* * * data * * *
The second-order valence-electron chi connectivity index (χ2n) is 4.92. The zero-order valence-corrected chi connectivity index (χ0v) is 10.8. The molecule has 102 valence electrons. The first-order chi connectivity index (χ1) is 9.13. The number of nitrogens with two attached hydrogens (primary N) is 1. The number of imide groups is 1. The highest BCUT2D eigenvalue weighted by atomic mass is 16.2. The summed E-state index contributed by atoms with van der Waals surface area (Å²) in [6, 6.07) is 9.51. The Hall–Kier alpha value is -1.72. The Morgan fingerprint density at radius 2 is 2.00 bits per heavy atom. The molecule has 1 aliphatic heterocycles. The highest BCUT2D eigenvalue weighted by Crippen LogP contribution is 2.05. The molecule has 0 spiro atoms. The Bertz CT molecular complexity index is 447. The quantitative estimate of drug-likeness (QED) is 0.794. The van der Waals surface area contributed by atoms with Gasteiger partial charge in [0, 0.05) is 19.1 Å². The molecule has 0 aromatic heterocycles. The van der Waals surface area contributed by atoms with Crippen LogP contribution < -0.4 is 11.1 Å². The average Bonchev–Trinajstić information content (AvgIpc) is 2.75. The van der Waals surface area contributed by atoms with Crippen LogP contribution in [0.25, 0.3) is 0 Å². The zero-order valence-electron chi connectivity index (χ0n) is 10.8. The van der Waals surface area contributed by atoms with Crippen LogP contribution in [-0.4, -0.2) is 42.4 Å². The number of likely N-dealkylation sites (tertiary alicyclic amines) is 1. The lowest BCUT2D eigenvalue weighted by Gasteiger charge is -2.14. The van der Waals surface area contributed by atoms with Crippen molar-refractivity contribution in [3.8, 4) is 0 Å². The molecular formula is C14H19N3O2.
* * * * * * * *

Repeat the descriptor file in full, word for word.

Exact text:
The second-order valence-electron chi connectivity index (χ2n) is 4.92. The zero-order valence-corrected chi connectivity index (χ0v) is 10.8. The molecule has 102 valence electrons. The first-order chi connectivity index (χ1) is 9.13. The number of nitrogens with two attached hydrogens (primary N) is 1. The number of imide groups is 1. The highest BCUT2D eigenvalue weighted by atomic mass is 16.2. The summed E-state index contributed by atoms with van der Waals surface area (Å²) in [6, 6.07) is 9.51. The Hall–Kier alpha value is -1.72. The Morgan fingerprint density at radius 2 is 2.00 bits per heavy atom. The molecule has 1 aliphatic heterocycles. The highest BCUT2D eigenvalue weighted by Crippen LogP contribution is 2.05. The molecule has 0 spiro atoms. The Bertz CT molecular complexity index is 447. The quantitative estimate of drug-likeness (QED) is 0.794. The van der Waals surface area contributed by atoms with Gasteiger partial charge in [0, 0.05) is 19.1 Å². The molecule has 0 aromatic heterocycles. The van der Waals surface area contributed by atoms with Crippen LogP contribution < -0.4 is 11.1 Å². The average Bonchev–Trinajstić information content (AvgIpc) is 2.75. The van der Waals surface area contributed by atoms with Crippen LogP contribution in [0.25, 0.3) is 0 Å². The zero-order valence-electron chi connectivity index (χ0n) is 10.8. The van der Waals surface area contributed by atoms with Crippen LogP contribution in [-0.4, -0.2) is 42.4 Å². The number of likely N-dealkylation sites (tertiary alicyclic amines) is 1. The lowest BCUT2D eigenvalue weighted by Gasteiger charge is -2.14. The van der Waals surface area contributed by atoms with Crippen molar-refractivity contribution in [3.8, 4) is 0 Å². The molecular formula is C14H19N3O2.